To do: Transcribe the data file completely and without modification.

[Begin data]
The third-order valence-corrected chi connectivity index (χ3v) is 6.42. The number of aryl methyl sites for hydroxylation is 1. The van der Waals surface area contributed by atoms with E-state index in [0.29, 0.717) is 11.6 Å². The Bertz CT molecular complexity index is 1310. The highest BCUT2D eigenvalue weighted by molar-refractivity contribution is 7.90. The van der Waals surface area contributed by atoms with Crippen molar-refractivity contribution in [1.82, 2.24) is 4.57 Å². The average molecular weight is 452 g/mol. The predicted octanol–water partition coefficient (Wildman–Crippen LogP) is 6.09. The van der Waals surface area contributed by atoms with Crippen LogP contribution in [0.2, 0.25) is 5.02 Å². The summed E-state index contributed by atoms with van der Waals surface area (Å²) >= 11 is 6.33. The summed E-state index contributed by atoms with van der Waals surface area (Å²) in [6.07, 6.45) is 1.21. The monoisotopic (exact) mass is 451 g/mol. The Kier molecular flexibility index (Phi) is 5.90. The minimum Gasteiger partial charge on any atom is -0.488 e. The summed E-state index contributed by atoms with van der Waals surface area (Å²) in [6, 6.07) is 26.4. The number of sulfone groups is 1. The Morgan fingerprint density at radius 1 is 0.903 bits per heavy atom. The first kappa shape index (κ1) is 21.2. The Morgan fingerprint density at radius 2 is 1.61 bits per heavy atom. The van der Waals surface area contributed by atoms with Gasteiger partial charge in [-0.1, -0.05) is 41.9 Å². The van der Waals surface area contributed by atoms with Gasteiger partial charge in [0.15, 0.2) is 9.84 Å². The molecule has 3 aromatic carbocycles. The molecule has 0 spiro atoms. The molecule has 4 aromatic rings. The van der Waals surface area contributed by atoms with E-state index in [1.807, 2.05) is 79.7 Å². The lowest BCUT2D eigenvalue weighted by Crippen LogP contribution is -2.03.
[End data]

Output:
The third-order valence-corrected chi connectivity index (χ3v) is 6.42. The number of aryl methyl sites for hydroxylation is 1. The van der Waals surface area contributed by atoms with E-state index in [0.29, 0.717) is 11.6 Å². The Bertz CT molecular complexity index is 1310. The highest BCUT2D eigenvalue weighted by molar-refractivity contribution is 7.90. The van der Waals surface area contributed by atoms with Crippen molar-refractivity contribution in [1.82, 2.24) is 4.57 Å². The average molecular weight is 452 g/mol. The predicted octanol–water partition coefficient (Wildman–Crippen LogP) is 6.09. The van der Waals surface area contributed by atoms with Crippen LogP contribution in [0.2, 0.25) is 5.02 Å². The summed E-state index contributed by atoms with van der Waals surface area (Å²) >= 11 is 6.33. The summed E-state index contributed by atoms with van der Waals surface area (Å²) in [6.07, 6.45) is 1.21. The monoisotopic (exact) mass is 451 g/mol. The Kier molecular flexibility index (Phi) is 5.90. The minimum Gasteiger partial charge on any atom is -0.488 e. The summed E-state index contributed by atoms with van der Waals surface area (Å²) in [6, 6.07) is 26.4. The number of sulfone groups is 1. The Morgan fingerprint density at radius 1 is 0.903 bits per heavy atom. The first kappa shape index (κ1) is 21.2. The Morgan fingerprint density at radius 2 is 1.61 bits per heavy atom. The van der Waals surface area contributed by atoms with Gasteiger partial charge in [-0.1, -0.05) is 41.9 Å². The van der Waals surface area contributed by atoms with Gasteiger partial charge in [0.15, 0.2) is 9.84 Å². The molecule has 3 aromatic carbocycles. The molecule has 0 spiro atoms. The molecule has 4 aromatic rings. The van der Waals surface area contributed by atoms with E-state index in [1.807, 2.05) is 79.7 Å². The lowest BCUT2D eigenvalue weighted by Crippen LogP contribution is -2.03.